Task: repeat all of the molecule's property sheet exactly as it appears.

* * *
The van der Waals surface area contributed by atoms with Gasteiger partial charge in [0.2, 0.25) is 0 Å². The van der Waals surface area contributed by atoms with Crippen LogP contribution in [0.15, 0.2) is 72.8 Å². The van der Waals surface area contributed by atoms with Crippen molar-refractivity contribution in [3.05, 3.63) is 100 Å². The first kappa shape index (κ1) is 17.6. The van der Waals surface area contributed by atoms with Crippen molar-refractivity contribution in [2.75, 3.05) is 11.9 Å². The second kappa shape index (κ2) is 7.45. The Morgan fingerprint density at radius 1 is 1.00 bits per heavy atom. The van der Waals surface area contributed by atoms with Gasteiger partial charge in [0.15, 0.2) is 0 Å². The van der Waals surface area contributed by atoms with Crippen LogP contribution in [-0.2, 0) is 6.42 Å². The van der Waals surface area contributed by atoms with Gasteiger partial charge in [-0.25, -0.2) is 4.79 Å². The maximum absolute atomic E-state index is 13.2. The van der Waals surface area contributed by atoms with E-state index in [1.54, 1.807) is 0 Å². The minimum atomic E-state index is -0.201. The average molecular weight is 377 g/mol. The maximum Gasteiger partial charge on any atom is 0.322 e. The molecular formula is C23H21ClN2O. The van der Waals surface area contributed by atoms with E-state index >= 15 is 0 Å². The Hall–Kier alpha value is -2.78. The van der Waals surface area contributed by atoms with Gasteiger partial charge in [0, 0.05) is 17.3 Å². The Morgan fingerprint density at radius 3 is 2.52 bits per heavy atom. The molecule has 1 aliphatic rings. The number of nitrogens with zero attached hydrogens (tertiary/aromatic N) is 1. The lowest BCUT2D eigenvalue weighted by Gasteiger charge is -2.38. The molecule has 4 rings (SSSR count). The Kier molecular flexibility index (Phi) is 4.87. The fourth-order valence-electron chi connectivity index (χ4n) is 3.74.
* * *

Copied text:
The van der Waals surface area contributed by atoms with Gasteiger partial charge in [0.2, 0.25) is 0 Å². The van der Waals surface area contributed by atoms with Crippen LogP contribution in [0.15, 0.2) is 72.8 Å². The van der Waals surface area contributed by atoms with Crippen molar-refractivity contribution in [3.05, 3.63) is 100 Å². The first kappa shape index (κ1) is 17.6. The van der Waals surface area contributed by atoms with Crippen molar-refractivity contribution in [2.75, 3.05) is 11.9 Å². The second kappa shape index (κ2) is 7.45. The Morgan fingerprint density at radius 1 is 1.00 bits per heavy atom. The van der Waals surface area contributed by atoms with Gasteiger partial charge in [0.15, 0.2) is 0 Å². The van der Waals surface area contributed by atoms with Crippen LogP contribution in [-0.2, 0) is 6.42 Å². The van der Waals surface area contributed by atoms with Gasteiger partial charge in [-0.25, -0.2) is 4.79 Å². The maximum absolute atomic E-state index is 13.2. The van der Waals surface area contributed by atoms with E-state index in [1.54, 1.807) is 0 Å². The minimum atomic E-state index is -0.201. The average molecular weight is 377 g/mol. The maximum Gasteiger partial charge on any atom is 0.322 e. The molecular formula is C23H21ClN2O. The van der Waals surface area contributed by atoms with E-state index >= 15 is 0 Å². The Hall–Kier alpha value is -2.78. The van der Waals surface area contributed by atoms with Gasteiger partial charge in [0, 0.05) is 17.3 Å². The Morgan fingerprint density at radius 3 is 2.52 bits per heavy atom. The molecule has 1 aliphatic rings. The number of nitrogens with zero attached hydrogens (tertiary/aromatic N) is 1. The lowest BCUT2D eigenvalue weighted by Gasteiger charge is -2.38. The molecule has 4 rings (SSSR count). The Kier molecular flexibility index (Phi) is 4.87. The fourth-order valence-electron chi connectivity index (χ4n) is 3.74.